Let And Hindrance III

Gosh, time flies. It’s been four years since I last considered this subject, and so much has happened in the meantime; I’ve retired from retail shop work and taken up home hobby shop work, and I’ve officially gotten too old to give a good God Damn.

It’s a little frightening – this new freedom. As middle-aged citizens in employment  we were required to be a pillar of the community and an example to the young. We needed to follow all applicable laws and apply for official permission on the correct forms.  Now that I am 70 years old, no-one looks, no-one asks, and no-one cares. Other people are depressed by this but I am exhilarated. I feel like a kid with a box of limpet mines and a pair of swim fins.

I’ve given up nearly every activity that requires permission – shooting firearms, flying toy airplanes and sailing toy boats, entering prestigious photographic contests, etc. Having had as much success with these things as was ever likely to be, I can leave them – and their lets and hindrances – far behind. And I can be a lot smarter in the next few years about joining into things that require obedience.

Please understand – I’m not an old rebel. I was never a young one, and wouldn’t know how to do it. I am merely a person who is determined to consult their own counsel and take their own decisions. I shall not be a nuisance nor a danger to navigation – but I shan’t be a sheep any more.

The tax people have my complete respect and obedience – monitored and assisted by an honest accountant. The police also have my wholehearted support for civil law – I shall do all I can not to be a scoff-law in any vital matter. I shall be delighted to participate in the political process of my state and nation – but decline to be bullied by friends or strangers regarding my own vote.

Past this – I shall enjoy toy boats, cars, and airplanes – studio photography,writing, reading – interstate trips and whatever local amusements offer – and I shall not ask permission nor take scolding from anyone whilst doing so.

The chief care I will have to take is not to shock those who like to dictate and direct. I do hope my smile will be bland enough – I must go get my copy of Alice In  Wonderland and  practice Cheshire catting in the mirror.

 

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Free To A Bad Home

We often see notices that say something – a pet, a piece of furniture, an old car – are free to a ” good ” home.

Good in this case seems to mean a place where the gift will be appreciated and cared for and loved as much as it was at your house. But the fact that you are getting rid of it calls that love into question. Okay, if you are about to be carted off to Pentridge for 3 to 5 and you want Tibby the pet liver fluke to survive and thrive – then the idea of a good home is sensible. Let’s hope Tibby gets lucky.

It’s a bit silly, though, when we can’t let go of the old couch or the out-of-registration Mazda without some strings attached. Seriously…if making it leave is the whole point of the advertisement, all we really need to concern ourselves with is getting it out of the place without scratching the door frame. Whether it becomes the centre point of an exhibition at the MOMA or is burned in someone’s backyard to distill corn liquor is not really our concern. Let. It. Go.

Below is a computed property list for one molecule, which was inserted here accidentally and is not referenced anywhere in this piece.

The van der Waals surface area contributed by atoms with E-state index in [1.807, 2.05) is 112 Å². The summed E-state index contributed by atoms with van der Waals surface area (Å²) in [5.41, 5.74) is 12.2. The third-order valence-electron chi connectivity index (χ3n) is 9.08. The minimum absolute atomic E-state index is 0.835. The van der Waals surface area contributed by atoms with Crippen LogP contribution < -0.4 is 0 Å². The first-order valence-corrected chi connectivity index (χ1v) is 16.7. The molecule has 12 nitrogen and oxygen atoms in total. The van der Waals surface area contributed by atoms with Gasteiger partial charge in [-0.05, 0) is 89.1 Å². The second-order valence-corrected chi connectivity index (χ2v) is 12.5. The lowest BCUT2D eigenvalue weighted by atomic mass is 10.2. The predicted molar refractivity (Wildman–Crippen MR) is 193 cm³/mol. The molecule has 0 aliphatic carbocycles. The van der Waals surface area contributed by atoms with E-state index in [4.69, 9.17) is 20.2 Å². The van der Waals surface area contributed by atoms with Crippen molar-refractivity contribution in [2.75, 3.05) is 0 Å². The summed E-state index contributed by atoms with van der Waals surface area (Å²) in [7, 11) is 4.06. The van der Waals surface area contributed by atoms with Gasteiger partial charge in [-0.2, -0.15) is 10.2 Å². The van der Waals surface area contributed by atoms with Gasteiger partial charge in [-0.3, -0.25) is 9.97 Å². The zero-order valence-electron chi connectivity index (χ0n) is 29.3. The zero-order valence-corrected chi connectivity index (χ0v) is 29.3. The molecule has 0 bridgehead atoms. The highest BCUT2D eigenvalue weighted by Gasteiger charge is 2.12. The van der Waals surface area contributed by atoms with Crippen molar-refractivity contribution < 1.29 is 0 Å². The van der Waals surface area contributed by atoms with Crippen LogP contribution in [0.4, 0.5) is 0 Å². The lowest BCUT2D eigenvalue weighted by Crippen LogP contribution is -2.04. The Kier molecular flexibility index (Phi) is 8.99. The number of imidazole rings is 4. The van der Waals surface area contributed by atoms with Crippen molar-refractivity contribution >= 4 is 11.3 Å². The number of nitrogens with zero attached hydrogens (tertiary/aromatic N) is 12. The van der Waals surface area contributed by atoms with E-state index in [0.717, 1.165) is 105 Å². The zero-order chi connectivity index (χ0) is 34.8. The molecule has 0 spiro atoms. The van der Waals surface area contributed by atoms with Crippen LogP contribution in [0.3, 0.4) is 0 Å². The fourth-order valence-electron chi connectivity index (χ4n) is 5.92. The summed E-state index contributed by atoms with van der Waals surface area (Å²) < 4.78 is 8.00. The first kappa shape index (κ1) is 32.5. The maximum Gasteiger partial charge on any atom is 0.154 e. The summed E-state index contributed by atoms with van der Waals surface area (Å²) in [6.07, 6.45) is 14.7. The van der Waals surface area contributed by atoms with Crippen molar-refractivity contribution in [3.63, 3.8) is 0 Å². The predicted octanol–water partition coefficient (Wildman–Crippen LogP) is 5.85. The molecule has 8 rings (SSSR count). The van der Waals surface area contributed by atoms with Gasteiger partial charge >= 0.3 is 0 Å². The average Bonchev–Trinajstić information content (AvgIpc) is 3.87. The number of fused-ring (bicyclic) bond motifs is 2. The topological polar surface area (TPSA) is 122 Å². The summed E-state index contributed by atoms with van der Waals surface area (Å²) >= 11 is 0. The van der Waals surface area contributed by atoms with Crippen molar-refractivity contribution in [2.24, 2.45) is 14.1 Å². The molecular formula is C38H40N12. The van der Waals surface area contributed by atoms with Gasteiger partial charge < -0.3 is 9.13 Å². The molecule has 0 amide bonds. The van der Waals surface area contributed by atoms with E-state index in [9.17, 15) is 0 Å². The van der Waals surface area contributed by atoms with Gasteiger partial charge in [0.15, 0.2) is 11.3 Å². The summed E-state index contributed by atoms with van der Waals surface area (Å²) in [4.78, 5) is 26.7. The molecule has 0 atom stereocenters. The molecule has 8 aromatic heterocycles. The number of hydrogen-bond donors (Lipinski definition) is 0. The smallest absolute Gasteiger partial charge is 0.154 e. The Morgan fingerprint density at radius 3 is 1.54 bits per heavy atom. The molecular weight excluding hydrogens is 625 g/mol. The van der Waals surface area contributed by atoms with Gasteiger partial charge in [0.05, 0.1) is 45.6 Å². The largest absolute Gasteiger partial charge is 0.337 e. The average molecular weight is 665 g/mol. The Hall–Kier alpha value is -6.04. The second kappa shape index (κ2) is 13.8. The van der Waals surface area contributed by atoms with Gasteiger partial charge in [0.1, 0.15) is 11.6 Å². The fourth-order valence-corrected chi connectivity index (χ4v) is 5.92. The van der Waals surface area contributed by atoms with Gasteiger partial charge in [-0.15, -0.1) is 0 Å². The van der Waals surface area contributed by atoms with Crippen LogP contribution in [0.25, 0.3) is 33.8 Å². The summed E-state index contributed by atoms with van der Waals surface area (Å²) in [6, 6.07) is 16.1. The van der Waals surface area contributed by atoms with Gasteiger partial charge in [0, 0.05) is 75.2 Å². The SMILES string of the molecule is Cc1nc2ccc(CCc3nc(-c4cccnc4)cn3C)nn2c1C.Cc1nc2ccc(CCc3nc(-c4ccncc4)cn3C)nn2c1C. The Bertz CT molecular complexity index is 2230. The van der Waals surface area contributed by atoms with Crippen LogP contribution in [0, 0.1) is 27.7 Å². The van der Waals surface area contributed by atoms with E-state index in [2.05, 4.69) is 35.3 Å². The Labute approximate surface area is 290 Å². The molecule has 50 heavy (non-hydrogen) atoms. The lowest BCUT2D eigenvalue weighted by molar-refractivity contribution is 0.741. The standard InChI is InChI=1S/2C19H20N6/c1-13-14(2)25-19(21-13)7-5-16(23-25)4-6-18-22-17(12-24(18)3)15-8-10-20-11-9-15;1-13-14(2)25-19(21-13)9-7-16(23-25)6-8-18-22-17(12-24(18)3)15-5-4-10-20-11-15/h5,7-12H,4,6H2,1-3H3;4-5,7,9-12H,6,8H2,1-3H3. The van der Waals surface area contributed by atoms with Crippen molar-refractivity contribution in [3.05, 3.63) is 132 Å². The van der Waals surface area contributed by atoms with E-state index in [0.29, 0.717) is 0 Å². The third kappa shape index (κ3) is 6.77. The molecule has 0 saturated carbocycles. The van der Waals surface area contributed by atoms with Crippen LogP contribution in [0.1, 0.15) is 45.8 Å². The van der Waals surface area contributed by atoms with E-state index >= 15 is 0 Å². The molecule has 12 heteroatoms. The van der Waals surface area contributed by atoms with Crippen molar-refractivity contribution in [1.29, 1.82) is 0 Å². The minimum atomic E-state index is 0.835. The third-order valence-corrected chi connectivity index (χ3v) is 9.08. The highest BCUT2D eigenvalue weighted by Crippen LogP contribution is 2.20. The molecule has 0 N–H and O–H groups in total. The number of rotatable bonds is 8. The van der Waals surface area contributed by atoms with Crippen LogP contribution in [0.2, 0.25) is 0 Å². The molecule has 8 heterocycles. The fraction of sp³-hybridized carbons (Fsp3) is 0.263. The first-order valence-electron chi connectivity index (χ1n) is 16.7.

Likewise old ideas and old friendships. If they are so worn and weary as to be of no further use – if no further joy can be got – let them go and do not demand that they be given a bed and a plate of attention. Someone else may, indeed, learn to love them but they can do so on a fresh basis without your help or blessing.

The world changes. Every dawn that comes up is different from the last one you saw. By all means open your sack of life and take out the day’s experiences and use up some of the old ones the get the new ones going, but do not expect that other people will get as much out of them as you do. Empty that sack regularly, turn it inside out, and give it a good shake.

The Internal Passport

I am going to go visit a friend who lives in another part of our city. The distance that will be travelled is about 20 Km and by the time I get home it will be after dark. I shall drive carefully and expect to make the visit uneventfully.

In doing so I fly in the face of history, law, and human experience:

a. I need seek no permission from the Seigneur of the place where I live to travel inside or outside of his fiefdom. I have no Seigneur. I am a citizen of a free state in a free country.

b. I need no similar permission from the lord of another piece of land to cross into his territory. I need pay no fee for crossing a border. No-one will search me.

c. I need fear no banditti. They may exist, but they do not infest the roads of Perth, and I am very unlikely to be asked to stand and deliver. There are no hijack gangs operating at crossroads.

d. I do not need permission from the WA Police Service to make the journey. All they ask of me is that I be sober and moderate in my speed.

e. When I park my car at my friend’s house or at a hamburger place, I do not have to pay money to a street gang or a militiaman to prevent it being ransacked.

f. I do not need an expert driver to operate the motor car. It is within the capability of a person of moderate strength.

If you are reading this column from parts of the world where this happy set of circumstances do not apply, you have my sympathy. Is it time to make changes in your own country to better it?